Light Years

Oops! Speed of light may still be the limit

By Christopher Cottrell, CNN

It could have shaken the very cornerstones of modern physics but - oops! - it experienced some technical difficulties. An experiment suggesting that particles could travel faster than the speed of light had some potential flaws, scientists announced Thursday.

The contemporary understanding of how the universe works is based on Albert Einstein’s 1905 Special Theory of Relativity, which says the speed of light is a constant that cannot be exceeded - it's the universe's speed limit. To go beyond it would be to look back in time, the late German physicist said.

Scientists at OPERA – which stands for Oscillation Project with Emulsion-Racking Apparatus – were surprised last year to find that tiny particles called neutrinos were arriving at their destination faster than expected. They were tasked with tracking tiny particles as they soar through 730 kilometers of solid rock between a particle accelerator at CERN in Geneva and the Gran Sasso underground laboratory in Italy.

The team then turned to the scientific community to confirm its results. Several institutions around the world are working to replicate the experiment.

But experts at the European Organization for Nuclear Research (CERN) in Geneva said Thursday that their possible discovery might have been tainted by loose wiring.

Specifically, a loose fiber optic cable that synchronizes an external GPS signal to the master clock of its OPERA experiment might have caused their speed measurements to be off.

This important component, however tiny, helps keep the clock accurate to the nanosecond, or one billionth of a second.

CERN said in a statement Thursday that the clock “may not have been functioning correctly when the measurements were taken,” which could have caused the scientists to underestimate the time of flight of the elusive, faster-than-light neutrinos.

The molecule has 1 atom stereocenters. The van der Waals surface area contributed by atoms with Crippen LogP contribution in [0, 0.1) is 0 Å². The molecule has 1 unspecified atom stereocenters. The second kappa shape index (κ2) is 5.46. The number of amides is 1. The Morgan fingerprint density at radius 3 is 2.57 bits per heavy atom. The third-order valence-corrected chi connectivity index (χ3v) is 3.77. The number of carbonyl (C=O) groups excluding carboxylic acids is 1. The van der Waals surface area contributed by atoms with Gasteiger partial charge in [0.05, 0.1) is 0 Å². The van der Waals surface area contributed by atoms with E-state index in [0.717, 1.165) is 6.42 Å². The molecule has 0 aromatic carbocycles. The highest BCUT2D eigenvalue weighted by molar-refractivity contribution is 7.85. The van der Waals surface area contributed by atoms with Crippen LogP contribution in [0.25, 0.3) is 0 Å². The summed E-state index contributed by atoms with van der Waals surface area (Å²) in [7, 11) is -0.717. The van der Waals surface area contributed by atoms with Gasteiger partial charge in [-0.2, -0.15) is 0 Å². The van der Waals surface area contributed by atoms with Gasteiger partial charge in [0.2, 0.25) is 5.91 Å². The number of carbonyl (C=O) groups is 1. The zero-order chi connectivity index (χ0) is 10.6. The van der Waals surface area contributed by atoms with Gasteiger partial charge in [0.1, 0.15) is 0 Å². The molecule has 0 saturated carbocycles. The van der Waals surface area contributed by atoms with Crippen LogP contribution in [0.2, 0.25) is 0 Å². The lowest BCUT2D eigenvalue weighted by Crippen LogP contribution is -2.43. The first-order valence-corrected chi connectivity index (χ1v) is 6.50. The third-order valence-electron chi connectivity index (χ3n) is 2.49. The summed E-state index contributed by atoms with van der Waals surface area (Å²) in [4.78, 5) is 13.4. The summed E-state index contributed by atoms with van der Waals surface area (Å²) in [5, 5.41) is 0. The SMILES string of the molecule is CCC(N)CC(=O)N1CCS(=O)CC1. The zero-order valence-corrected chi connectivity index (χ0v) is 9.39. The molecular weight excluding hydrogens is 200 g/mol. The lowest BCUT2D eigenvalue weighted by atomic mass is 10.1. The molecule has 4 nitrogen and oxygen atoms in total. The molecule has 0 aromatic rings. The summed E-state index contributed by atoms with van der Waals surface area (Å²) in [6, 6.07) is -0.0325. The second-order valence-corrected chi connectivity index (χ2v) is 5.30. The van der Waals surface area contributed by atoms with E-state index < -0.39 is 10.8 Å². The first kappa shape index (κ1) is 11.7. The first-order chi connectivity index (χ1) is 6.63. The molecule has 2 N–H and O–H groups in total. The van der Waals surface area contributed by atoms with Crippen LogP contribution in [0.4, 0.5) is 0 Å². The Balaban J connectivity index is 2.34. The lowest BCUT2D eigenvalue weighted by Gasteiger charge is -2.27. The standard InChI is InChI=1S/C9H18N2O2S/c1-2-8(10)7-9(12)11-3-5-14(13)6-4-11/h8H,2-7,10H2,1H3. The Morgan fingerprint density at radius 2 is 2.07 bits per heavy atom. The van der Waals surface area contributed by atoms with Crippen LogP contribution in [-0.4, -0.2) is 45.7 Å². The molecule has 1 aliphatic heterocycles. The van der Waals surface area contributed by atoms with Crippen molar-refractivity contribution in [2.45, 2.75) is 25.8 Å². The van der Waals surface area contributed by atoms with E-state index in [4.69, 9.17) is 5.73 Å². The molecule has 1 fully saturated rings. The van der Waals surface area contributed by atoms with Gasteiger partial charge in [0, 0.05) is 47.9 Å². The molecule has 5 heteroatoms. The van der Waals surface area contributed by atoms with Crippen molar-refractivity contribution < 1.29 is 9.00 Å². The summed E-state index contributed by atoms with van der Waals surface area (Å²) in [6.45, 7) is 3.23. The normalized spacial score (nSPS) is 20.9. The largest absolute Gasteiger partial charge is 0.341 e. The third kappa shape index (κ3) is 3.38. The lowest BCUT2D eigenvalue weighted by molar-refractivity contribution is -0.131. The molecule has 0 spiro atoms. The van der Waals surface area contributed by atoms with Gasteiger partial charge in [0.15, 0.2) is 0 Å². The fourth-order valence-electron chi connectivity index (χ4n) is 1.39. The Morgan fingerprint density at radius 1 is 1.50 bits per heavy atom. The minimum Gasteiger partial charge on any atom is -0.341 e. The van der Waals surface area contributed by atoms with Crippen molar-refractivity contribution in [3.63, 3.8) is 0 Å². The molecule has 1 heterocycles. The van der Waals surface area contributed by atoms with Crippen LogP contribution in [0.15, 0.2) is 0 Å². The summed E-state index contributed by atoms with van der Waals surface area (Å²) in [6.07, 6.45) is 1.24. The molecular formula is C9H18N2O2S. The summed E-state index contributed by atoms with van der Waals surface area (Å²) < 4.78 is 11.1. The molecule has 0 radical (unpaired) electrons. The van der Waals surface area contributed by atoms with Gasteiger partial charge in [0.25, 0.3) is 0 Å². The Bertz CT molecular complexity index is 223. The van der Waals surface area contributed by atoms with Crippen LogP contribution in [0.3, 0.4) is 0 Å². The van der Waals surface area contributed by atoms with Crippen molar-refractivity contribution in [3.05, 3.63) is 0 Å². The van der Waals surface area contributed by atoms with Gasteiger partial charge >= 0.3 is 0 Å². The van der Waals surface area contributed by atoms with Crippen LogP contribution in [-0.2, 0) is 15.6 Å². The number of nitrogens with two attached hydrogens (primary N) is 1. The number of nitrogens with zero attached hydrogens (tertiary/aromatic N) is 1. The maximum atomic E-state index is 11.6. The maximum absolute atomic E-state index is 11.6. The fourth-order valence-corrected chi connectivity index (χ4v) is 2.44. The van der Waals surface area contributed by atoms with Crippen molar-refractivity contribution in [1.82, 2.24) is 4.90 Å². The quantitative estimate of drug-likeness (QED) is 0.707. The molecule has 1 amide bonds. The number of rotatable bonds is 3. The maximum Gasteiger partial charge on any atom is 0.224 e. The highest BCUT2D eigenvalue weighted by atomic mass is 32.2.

But another possible explanation is that an oscillator used to mark start and stop times for GPS synchronizations – basically, a very accurate stopwatch – malfunctioned and led scientists to overestimate the neutrinos’ flight time.

Either way, CERN says it is planning new tests for May to verify the cause of the mistake and determine just how this would have affected measurements.

“This is the normal process. This isn’t the first time that something could have affected the results,” Marsollier Arnaud, a press officer at CERN, told CNN. “They would like to redo the measurements with these two things properly calibrated.”

Only then will the thinkers at CERN know for sure whether a faulty oscillator or a loose cable affected their results. But even then, their findings will remain mere speculation until confirmed by other scientists.

“Only another measurement by another experiment can confirm or kill the measurements,” Arnaud said. “So even if they do all the checks they want, as long as they’re the only ones doing this measurement, we’ll still have doubts.”

Brian Greene, theoretical physicist at Columbia University, told CNN Light Years earlier this month that while it’s technically possible that neutrinos travel faster than the speed of light, it is very unlikely.

“I would bet just about anything that those experiments will not hold up to the kind of scrutiny that they need to be given to be believed,” Greene said. “There’s a huge amount of experimental evidence against the possibility that something would go faster than the speed of light.”

But Greene added that one of the most remarkable things about theoretical physicists is their ability to come up with new ideas when faced with data that runs afoul of widely accepted beliefs.

“They need to have completely independent confirmation by a separate experiment ideally using different experimental methods," Greene said. "And if that were to happen, that would make many of us sit up in our chairs or maybe even fall off our chairs."

In the meantime, CERN said there is enough to do to prepare for May.

“It’s a complicated experiment – there are many cables, computers and clocks and all these things,” Arnaud said.

CNN's Elizabeth Landau contributed to this report.

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